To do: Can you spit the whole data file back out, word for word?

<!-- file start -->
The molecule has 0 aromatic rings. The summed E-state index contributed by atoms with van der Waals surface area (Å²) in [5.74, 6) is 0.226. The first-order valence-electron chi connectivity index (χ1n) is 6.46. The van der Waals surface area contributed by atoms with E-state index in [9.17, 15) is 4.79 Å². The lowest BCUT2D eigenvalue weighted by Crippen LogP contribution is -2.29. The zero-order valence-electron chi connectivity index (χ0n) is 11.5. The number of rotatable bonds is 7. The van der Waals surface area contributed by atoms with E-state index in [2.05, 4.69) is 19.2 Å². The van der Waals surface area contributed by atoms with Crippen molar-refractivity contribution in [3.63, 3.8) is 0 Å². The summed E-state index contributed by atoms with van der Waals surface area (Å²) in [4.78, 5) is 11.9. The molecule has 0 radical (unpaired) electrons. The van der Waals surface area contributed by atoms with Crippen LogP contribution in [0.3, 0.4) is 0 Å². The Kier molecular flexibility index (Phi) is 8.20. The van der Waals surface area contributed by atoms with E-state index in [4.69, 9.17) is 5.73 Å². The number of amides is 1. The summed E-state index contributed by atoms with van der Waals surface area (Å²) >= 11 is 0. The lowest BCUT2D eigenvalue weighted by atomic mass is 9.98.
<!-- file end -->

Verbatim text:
The molecule has 0 aromatic rings. The summed E-state index contributed by atoms with van der Waals surface area (Å²) in [5.74, 6) is 0.226. The first-order valence-electron chi connectivity index (χ1n) is 6.46. The van der Waals surface area contributed by atoms with E-state index in [9.17, 15) is 4.79 Å². The lowest BCUT2D eigenvalue weighted by Crippen LogP contribution is -2.29. The zero-order valence-electron chi connectivity index (χ0n) is 11.5. The number of rotatable bonds is 7. The van der Waals surface area contributed by atoms with E-state index in [2.05, 4.69) is 19.2 Å². The van der Waals surface area contributed by atoms with Crippen molar-refractivity contribution in [3.63, 3.8) is 0 Å². The summed E-state index contributed by atoms with van der Waals surface area (Å²) in [4.78, 5) is 11.9. The molecule has 0 radical (unpaired) electrons. The van der Waals surface area contributed by atoms with Crippen LogP contribution in [0.3, 0.4) is 0 Å². The Kier molecular flexibility index (Phi) is 8.20. The van der Waals surface area contributed by atoms with E-state index in [4.69, 9.17) is 5.73 Å². The number of amides is 1. The summed E-state index contributed by atoms with van der Waals surface area (Å²) >= 11 is 0. The lowest BCUT2D eigenvalue weighted by atomic mass is 9.98.